Monday, May 15, 2023

Artificial Intelligence: The Battle For Your Mind

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Computer engineers and tech-inclined political scientists have warned for years that cheap, powerful artificial intelligence tools would soon allow anyone to create fake images, video, and audio that were realistic enough to fool voters and perhaps sway an election.

Be informed, not misled.

The War on Reality.

Just a few years ago, the synthetic images that emerged with AI were often crude, unconvincing, and costly to produce, especially when other kinds of misinformation were so inexpensive and easy to spread on social media. The threat posed by AI and so-called "deep fakes" always seemed a year or two away.

No more

Sophisticated generative AI tools can now create cloned human voices and hyper-realistic images, videos, and audio in seconds, at minimal cost. When strapped to powerful social media algorithms, this fake and digitally created content can spread quickly and target highly specific audiences, potentially taking dirty political campaigns to a new low.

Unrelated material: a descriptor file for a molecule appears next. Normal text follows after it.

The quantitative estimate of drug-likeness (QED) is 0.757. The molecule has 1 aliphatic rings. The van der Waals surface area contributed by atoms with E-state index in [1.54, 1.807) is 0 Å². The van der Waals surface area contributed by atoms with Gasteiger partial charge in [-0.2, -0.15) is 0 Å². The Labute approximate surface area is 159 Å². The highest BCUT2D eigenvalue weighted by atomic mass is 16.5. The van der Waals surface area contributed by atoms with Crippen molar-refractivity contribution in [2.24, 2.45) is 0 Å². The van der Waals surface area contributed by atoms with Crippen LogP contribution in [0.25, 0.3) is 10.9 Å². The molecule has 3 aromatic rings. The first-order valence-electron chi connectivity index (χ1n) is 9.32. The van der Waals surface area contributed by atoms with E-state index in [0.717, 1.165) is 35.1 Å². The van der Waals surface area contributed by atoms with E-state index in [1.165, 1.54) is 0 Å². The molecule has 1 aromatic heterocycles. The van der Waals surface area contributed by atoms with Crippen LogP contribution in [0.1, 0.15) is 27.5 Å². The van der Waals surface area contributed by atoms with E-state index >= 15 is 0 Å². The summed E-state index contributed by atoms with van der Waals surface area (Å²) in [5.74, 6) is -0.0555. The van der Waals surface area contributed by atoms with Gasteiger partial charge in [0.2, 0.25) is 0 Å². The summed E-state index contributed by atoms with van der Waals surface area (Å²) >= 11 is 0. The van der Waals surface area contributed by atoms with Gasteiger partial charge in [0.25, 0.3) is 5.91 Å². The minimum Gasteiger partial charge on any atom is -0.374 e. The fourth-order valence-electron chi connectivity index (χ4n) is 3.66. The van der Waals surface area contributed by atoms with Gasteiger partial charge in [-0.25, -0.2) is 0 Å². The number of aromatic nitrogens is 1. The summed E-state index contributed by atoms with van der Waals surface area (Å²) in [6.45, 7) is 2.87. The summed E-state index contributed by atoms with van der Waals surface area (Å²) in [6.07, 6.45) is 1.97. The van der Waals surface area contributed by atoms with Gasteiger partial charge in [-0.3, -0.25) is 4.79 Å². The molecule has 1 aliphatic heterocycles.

The implications for the 2024 campaigns and elections are both large and troubling. Generative AI can not only rapidly produce targeted campaign emails, texts, or videos, but it also could be used to mislead voters, impersonate candidates, and undermine elections on a scale and at a speed we have never seen. 

A.J. Nash, vice president of intelligence at the cybersecurity firm ZeroFox, says, “We’re not prepared for this. To me, the big leap forward is the audio and video capabilities that have emerged. When you can do that on a large scale, and distribute it on social platforms, well, it’s going to have a major impact.”

Learning to lie---AI creates misinformation.

Artificial intelligence is writing fiction, making images inspired by Van Gogh, and fighting wildfires. Now it’s competing in another endeavor once limited to humans — creating propaganda and disinformation.

Associated Press said in an article recently:

When researchers asked the online AI chatbot ChatGPT to compose a blog post, news story, or essay making the case that COVID-19 vaccines are unsafe, the site often complied, with results that were regularly indistinguishable from similar claims that have followed online content moderators for years.